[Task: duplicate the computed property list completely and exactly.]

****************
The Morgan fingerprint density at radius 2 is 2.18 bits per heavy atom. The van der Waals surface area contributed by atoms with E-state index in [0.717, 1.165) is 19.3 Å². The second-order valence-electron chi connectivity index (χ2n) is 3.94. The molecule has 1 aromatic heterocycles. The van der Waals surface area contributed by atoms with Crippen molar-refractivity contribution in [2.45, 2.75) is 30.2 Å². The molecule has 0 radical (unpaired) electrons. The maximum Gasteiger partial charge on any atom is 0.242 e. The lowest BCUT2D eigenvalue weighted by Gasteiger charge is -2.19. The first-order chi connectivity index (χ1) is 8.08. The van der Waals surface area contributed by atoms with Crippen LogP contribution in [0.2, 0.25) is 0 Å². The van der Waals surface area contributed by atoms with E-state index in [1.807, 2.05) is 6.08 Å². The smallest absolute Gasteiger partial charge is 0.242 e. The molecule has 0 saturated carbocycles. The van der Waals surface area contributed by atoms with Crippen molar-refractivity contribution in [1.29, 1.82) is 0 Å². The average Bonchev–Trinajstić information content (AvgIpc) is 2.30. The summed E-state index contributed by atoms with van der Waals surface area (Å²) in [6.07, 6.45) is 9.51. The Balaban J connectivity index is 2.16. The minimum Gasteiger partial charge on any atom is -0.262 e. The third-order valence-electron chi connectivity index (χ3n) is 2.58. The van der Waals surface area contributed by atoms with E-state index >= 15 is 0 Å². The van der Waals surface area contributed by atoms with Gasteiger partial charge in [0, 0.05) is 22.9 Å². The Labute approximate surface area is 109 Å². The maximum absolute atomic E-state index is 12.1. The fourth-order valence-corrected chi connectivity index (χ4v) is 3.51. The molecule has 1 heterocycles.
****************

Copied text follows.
The Morgan fingerprint density at radius 2 is 2.18 bits per heavy atom. The van der Waals surface area contributed by atoms with E-state index in [0.717, 1.165) is 19.3 Å². The second-order valence-electron chi connectivity index (χ2n) is 3.94. The molecule has 1 aromatic heterocycles. The van der Waals surface area contributed by atoms with Crippen molar-refractivity contribution in [2.45, 2.75) is 30.2 Å². The molecule has 0 radical (unpaired) electrons. The maximum Gasteiger partial charge on any atom is 0.242 e. The lowest BCUT2D eigenvalue weighted by Gasteiger charge is -2.19. The first-order chi connectivity index (χ1) is 8.08. The van der Waals surface area contributed by atoms with Crippen LogP contribution in [0.2, 0.25) is 0 Å². The van der Waals surface area contributed by atoms with E-state index in [1.807, 2.05) is 6.08 Å². The smallest absolute Gasteiger partial charge is 0.242 e. The molecule has 0 saturated carbocycles. The van der Waals surface area contributed by atoms with Crippen molar-refractivity contribution in [1.29, 1.82) is 0 Å². The average Bonchev–Trinajstić information content (AvgIpc) is 2.30. The summed E-state index contributed by atoms with van der Waals surface area (Å²) in [6.07, 6.45) is 9.51. The Balaban J connectivity index is 2.16. The minimum Gasteiger partial charge on any atom is -0.262 e. The third-order valence-electron chi connectivity index (χ3n) is 2.58. The van der Waals surface area contributed by atoms with E-state index >= 15 is 0 Å². The van der Waals surface area contributed by atoms with Gasteiger partial charge in [0, 0.05) is 22.9 Å². The Labute approximate surface area is 109 Å². The maximum absolute atomic E-state index is 12.1. The fourth-order valence-corrected chi connectivity index (χ4v) is 3.51. The molecule has 1 heterocycles.